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New Employment Law and Defamation Case
3/31/2013 9:00:08 PM

I currently represent the former senior official the Alexandria (Virginia) City Public Schools (“ACPS”) in an employment law lawsuit against ACPS.  The lawsuit alleges that my client was discriminated against based on his race and national origin and that he was fired from his job when, in compliance with the school system’s own procedures, he filed an internal complaint about this discrimination.  It is, of course, entirely illegal to fire an employee for making a good faith effort to seek the protections against discrimination which are guaranteed by law and by the Fourteenth Amended to the Constitution.  The lawsuit also alleges that ACPS’ superintendent subsequently defamed my client by making false statements about the reason for my client’s departure from ACPS.

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Virginia Court of Appeals Agrees to Review Important Decision on Constitutional Rights
10/23/2012 4:10:56 PM

The Virginia Court of Appeals today granted a petition that I filed on behalf of my client, Felecia Amos, asking for a rehearing en banc of the Court’s decision in the Amos v. Commonwealth case.  The Court of Appeals’ initial ruling in the case, which was issued in August by a three judge panel of the Court before Ms. Amos hired me to represent her, upheld an Arlington County Circuit Court judge’s order sentencing Ms. Amos to ten days in jail for supposedly lying about her husband’s violations of a protective order.  The Circuit Court judge convicted and sentenced Ms. Amos for criminal contempt of court, but he denied her the most basic due process—Ms. Amos was not charged with a crime before she was convicted, she was not allowed to have an attorney and she was given no opportunity to present any evidence or even to saying anything in her defense.  In the petition that I filed I argued that this denial of Ms. Amos’ due process rights was a clear violation of the United States Constitution. 
Due Process in Virginia: Amos v. Commonwealth
8/22/2012 12:02:25 AM
Think you have the right to basic due process—such as the right to have an attorney, the right to have notice of the charges against you, the right to gather evidence in your favor and to speak in your defense—before you can be convicted of a crime?  Not in Virginia, at least according to Amos v. Commonwealth, issued earlier this month by the Virginia Court of Appeals.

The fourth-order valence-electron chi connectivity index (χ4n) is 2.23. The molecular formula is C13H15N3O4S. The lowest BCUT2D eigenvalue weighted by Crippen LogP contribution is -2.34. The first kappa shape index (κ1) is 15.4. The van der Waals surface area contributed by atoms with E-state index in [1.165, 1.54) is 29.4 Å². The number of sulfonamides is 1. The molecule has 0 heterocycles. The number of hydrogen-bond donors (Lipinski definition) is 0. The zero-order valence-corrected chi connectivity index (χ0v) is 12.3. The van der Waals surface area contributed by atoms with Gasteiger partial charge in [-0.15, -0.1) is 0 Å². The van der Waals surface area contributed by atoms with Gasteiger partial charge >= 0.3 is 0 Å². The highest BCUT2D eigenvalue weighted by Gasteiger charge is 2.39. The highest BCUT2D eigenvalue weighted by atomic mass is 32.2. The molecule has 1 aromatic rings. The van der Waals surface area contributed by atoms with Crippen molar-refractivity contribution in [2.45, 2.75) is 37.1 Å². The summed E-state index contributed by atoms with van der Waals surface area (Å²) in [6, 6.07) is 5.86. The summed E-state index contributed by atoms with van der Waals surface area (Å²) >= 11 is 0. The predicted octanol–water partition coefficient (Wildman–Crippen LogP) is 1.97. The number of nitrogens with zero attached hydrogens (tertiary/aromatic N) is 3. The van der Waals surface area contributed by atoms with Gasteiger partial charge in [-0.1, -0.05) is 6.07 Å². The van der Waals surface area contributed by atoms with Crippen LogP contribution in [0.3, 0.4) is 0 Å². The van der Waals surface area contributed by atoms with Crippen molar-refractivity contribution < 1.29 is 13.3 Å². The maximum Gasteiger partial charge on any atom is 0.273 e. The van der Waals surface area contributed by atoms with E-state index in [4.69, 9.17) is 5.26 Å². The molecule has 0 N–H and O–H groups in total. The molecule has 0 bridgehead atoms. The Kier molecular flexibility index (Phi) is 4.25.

Virginia Class Actions
8/16/2012 5:49:53 PM

I am often contacted by potential clients and fellow attorneys about pursuing possible class actions in Virginia.  Most are unaware of a unique hurdle for potential Virginia class action plaintiffs: Virginia’s prohibition on class actions in state court.  Class actions are, however, permitted in Virginia’s federal courts.
Do not ignore a lawsuit!!
6/24/2012 2:48:11 PM

Many issues surrounding litigation are complicated.  But there is one straightforward, uncomplicated rule that applies to all lawsuits anywhere—if you are sued do not ignore the lawsuit!!  No matter how ridiculous the lawsuit seems or how much you do not want to pay for an attorney, you must respond to avoid a default judgment.  This rule may be obvious to many, but, it is ignored by untold numbers of individuals and small businesses every year.  Following this rule is especially important in Virginia, where it is easy to get a default judgment and especially difficult to have such a judgment set aside.
Virginia Landlords Are Not Responsible for Safety of their Tenants According to Virginia Supreme Court
6/11/2012 6:28:51 PM

A just released Virginia Supreme Court decision will further Virginia’s reputation as a landlord-friendly jurisdiction.  In the case, Steward v. Holland Family Properties, LLC, the state’s highest court upheld a lower court ruling that a landlord was not liable for severe injuries to a child of tenants who rented a single-family home.  The child had ingested lead from peeling lead paint in the home.

Virginia Supreme Court Says Default Judgment Can be Entered Against Defendant Who Knows Nothing Of Lawsuit
4/17/2012 2:09:04 PM
The message of a somewhat surprising recent Virginia Supreme Court decision, Specialty Hospitals Of Washington v. Rappahannock Goodwill Industries, Inc., is clear:  anyone sued in a Virginia court had better file a timely response to the lawsuit—whether or not they actually know that they have been sued. 
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